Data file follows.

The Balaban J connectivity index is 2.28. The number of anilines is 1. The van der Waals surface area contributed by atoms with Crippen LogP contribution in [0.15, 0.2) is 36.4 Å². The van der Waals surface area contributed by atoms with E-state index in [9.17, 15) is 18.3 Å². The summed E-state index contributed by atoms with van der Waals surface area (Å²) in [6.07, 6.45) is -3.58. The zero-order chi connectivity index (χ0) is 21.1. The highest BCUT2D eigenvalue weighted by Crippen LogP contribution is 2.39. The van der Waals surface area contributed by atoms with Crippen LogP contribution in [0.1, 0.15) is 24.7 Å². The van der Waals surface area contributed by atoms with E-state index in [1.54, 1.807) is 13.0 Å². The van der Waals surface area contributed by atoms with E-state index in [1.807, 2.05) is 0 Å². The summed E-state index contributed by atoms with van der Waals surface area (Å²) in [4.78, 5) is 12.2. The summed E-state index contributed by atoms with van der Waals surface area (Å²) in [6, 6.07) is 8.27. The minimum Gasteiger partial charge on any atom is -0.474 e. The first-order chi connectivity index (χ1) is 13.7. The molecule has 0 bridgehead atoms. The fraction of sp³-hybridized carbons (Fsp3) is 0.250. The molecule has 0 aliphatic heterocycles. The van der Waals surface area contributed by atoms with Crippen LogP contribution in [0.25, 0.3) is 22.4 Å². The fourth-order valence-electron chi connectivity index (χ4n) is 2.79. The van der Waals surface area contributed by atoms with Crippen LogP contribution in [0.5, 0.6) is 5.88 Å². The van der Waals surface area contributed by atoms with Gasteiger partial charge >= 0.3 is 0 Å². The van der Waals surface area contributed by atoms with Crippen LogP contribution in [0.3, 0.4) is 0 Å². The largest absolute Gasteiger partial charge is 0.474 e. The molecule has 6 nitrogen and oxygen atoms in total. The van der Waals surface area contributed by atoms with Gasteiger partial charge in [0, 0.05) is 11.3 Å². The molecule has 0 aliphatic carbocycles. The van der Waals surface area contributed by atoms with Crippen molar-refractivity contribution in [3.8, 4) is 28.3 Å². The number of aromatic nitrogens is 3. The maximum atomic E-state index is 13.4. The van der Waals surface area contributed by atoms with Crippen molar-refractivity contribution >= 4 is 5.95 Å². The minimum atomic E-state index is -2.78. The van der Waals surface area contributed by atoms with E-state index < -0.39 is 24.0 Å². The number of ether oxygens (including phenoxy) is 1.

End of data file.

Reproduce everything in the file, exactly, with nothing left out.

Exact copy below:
The Balaban J connectivity index is 2.28. The number of anilines is 1. The van der Waals surface area contributed by atoms with Crippen LogP contribution in [0.15, 0.2) is 36.4 Å². The van der Waals surface area contributed by atoms with E-state index in [9.17, 15) is 18.3 Å². The summed E-state index contributed by atoms with van der Waals surface area (Å²) in [6.07, 6.45) is -3.58. The zero-order chi connectivity index (χ0) is 21.1. The highest BCUT2D eigenvalue weighted by Crippen LogP contribution is 2.39. The van der Waals surface area contributed by atoms with Crippen LogP contribution in [0.1, 0.15) is 24.7 Å². The van der Waals surface area contributed by atoms with E-state index in [1.54, 1.807) is 13.0 Å². The van der Waals surface area contributed by atoms with E-state index in [1.807, 2.05) is 0 Å². The summed E-state index contributed by atoms with van der Waals surface area (Å²) in [4.78, 5) is 12.2. The summed E-state index contributed by atoms with van der Waals surface area (Å²) in [6, 6.07) is 8.27. The minimum Gasteiger partial charge on any atom is -0.474 e. The first-order chi connectivity index (χ1) is 13.7. The molecule has 0 bridgehead atoms. The fraction of sp³-hybridized carbons (Fsp3) is 0.250. The molecule has 0 aliphatic heterocycles. The van der Waals surface area contributed by atoms with Crippen LogP contribution in [0.25, 0.3) is 22.4 Å². The fourth-order valence-electron chi connectivity index (χ4n) is 2.79. The van der Waals surface area contributed by atoms with Crippen LogP contribution in [0.5, 0.6) is 5.88 Å². The van der Waals surface area contributed by atoms with Gasteiger partial charge >= 0.3 is 0 Å². The van der Waals surface area contributed by atoms with Crippen LogP contribution in [0.3, 0.4) is 0 Å². The largest absolute Gasteiger partial charge is 0.474 e. The molecule has 6 nitrogen and oxygen atoms in total. The van der Waals surface area contributed by atoms with Gasteiger partial charge in [0, 0.05) is 11.3 Å². The molecule has 0 aliphatic carbocycles. The van der Waals surface area contributed by atoms with Crippen molar-refractivity contribution in [3.8, 4) is 28.3 Å². The number of aromatic nitrogens is 3. The maximum atomic E-state index is 13.4. The van der Waals surface area contributed by atoms with Crippen molar-refractivity contribution >= 4 is 5.95 Å². The minimum atomic E-state index is -2.78. The van der Waals surface area contributed by atoms with E-state index < -0.39 is 24.0 Å². The number of ether oxygens (including phenoxy) is 1.